THE resolution being shown by Boris Johnson – and senior Cabinet Ministers – over Brexit will reassure most of the 17.4 million people who voted to leave the European Union, and all those who favour an immediate resolution to this political crisis.
Their steadfastness, after MPs voted in the Saturday showdown in the Commons to delay ratification of the PM’s exit deal, showed they have still not given up hope of leaving the EU in 10 days time on October 31.
Yet, as MPs brace themselves for another totemic week of political and legal wrangling as Speaker John Bercow determines whether it is within order to put Mr Johnson’s plans to a meaningful vote, Brigg and Goole MP Andrew Percy’s response spoke volumes.
Shrugging his shoulders in despair when asked what happens next after MPs backed Tory grandee Sir Oliver Letwin’s delay mechanism that “withholds approval” until legislation implementing the agreement has been passed, he told Sky News: “I don’t know.”
Full marks for honesty. And he’s not alone. No one is now able to second guess the intentions of the outgoing Speaker or rival Leave and Remain factions – even more so in a week which was due, until this latest Brexit stalemate, to be dominated by votes on the Queen’s Speech.
With the PM leading a minority administration, and relations with Northern Ireland’s DUP now in tatters, there would – in normal circumstances – be every prospect of the legislative programme being defeated, thereby forcing a vote of no confidence in Mr Johnson and, quite possibly, leading to Parliament’s dissolution and an election.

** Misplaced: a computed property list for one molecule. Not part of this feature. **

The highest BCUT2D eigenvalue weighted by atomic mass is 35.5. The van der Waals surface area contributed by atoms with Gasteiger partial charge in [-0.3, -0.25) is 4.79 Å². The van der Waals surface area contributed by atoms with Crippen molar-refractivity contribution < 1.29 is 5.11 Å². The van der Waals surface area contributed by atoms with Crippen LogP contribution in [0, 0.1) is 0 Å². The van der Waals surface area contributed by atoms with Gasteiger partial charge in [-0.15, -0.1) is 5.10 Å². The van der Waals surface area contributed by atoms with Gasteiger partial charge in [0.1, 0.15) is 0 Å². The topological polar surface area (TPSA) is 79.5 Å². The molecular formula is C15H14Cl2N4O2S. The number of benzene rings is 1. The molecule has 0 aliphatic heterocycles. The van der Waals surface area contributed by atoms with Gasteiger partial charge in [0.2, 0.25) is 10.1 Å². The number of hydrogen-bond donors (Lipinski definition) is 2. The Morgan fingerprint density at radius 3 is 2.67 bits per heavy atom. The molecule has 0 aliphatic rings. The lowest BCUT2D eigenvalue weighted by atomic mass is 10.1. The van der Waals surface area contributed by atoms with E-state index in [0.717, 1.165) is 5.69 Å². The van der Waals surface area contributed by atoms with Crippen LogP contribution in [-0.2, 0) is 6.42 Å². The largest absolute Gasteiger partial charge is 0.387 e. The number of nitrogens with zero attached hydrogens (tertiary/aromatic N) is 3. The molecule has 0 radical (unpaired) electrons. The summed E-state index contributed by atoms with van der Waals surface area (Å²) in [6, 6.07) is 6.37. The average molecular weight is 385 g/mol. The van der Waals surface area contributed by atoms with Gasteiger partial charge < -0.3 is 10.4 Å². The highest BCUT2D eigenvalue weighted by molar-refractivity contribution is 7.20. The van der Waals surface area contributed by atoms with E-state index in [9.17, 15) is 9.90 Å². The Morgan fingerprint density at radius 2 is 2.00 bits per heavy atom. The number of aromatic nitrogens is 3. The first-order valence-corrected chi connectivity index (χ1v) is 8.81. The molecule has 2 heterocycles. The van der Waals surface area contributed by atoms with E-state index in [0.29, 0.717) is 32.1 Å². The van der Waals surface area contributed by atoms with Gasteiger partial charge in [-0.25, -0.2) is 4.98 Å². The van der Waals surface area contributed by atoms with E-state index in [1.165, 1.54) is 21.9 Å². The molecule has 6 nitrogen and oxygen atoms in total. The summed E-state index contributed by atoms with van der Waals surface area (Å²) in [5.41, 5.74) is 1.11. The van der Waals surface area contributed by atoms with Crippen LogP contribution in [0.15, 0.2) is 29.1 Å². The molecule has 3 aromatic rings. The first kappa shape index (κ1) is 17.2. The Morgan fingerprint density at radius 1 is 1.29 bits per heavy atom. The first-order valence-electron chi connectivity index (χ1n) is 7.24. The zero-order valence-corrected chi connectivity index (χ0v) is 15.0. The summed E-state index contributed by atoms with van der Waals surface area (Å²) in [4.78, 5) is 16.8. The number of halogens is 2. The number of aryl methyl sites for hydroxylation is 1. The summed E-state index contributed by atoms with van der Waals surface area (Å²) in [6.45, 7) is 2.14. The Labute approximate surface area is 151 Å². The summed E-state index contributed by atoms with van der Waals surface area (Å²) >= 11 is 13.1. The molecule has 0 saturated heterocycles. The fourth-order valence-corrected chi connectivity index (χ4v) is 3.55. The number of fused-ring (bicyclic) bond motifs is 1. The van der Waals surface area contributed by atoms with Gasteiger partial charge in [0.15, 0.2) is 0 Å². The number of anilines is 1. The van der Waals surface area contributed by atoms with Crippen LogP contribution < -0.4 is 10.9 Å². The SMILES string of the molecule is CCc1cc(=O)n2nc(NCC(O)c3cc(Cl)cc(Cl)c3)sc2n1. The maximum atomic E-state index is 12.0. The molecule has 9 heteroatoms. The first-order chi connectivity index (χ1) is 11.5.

Yet these are not normal times – the Government’s opponents do lack unity – and there is a likelihood that the current stalemate will intensify unless leaders heed Theresa May, Mr Johnson’s predecessor, after she warned that this Parliament will be guilty of the “most egregious con trick” on the British people if it fails to deliver Brexit.
It is why the Government must be clear, at the outset of a new political week, about its precise intentions – the petulance shown by Mr Johnson, Commons leader Jacob Rees-Mogg and others is unacceptable – and how MPs can scrutinise a deal which, let it be remembered, will have profound economic consequences for every family and every region, of the United Kingdom.
However, at the same time, the leaders of the Remain groupings – most of whom voted in favour of holding a referendum in June 2016, the subsequent triggering of Article 50 and 2017 manifesto commitments backing the implementation of Brexit – need to be clear about their objectives. Is it to frustrate Brexit, force a second referendum or overturn the original result? They can’t keep blocking the Government for opposition’s sake.
And then there are the courts. Though the Supreme Court ruled, in an unprecedented case, that last month’s prorogation of Parliament was unlawful, Brexit should, primarily, be a matter for elected MPs – they should not be looking to involve the judiciary in the minutiae of political procedure as Mr Johnson’s high stakes strategy enters its most critical phase yet.